A group of university students are taking part in a special campaign aimed at encouraging people to celebrate next Tuesday's Qingming Festival in a suitably environmentally-friendly manner.
Also known as Tomb-Sweeping Day, the Qingming Festival is usually observed on the first day of the fifth solar terms in the Chinese traditional calendar, and is a time for honoring deceased family relatives.
Traditional celebrations include visiting the burial grounds, cleaning tombstones and leaving large bounties of food behind. Another notable custom has been that of burning symbolic money and replicas of material goods such as cars, in the hope that their ancestors will acquire said goods in the afterlife.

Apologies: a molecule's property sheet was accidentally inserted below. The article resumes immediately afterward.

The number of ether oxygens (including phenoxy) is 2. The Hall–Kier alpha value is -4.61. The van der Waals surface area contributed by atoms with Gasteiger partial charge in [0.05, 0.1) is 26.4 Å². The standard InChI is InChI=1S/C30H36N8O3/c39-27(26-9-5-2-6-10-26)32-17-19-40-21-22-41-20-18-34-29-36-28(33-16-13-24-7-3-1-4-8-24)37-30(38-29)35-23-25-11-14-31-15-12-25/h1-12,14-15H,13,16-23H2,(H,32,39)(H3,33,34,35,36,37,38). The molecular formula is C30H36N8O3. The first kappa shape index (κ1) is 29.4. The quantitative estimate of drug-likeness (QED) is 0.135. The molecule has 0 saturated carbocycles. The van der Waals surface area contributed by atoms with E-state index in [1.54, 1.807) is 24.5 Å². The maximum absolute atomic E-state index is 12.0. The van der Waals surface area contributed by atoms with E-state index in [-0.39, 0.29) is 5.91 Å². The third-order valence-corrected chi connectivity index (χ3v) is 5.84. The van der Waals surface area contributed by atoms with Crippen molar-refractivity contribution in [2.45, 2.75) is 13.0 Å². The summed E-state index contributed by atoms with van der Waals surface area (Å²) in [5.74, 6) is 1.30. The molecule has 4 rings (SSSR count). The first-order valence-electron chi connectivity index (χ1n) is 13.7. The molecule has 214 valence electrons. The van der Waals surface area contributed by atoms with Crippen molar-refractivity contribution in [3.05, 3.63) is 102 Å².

However, with concerns that excessive burning may have a detrimental effect on China's air quality, local governments have been eager to encourage more low-carbon alternative measures.
With this mind, students from Liaocheng University in east China's Shandong Province produced several paintings and pictures depicting people paying respects to their deceased family members in a greener way than usual, by leaving bunches of flowers instead of baskets of leftover food, and avoiding the burning of money and other sacrifices.
Back in 2011, one cemetery in the southwestern Chinese city of Chongqing even provided thousands of bunches of free flowers to people who had promised not to use incense sticks or burn paper sacrifices during the Qingming celebrations.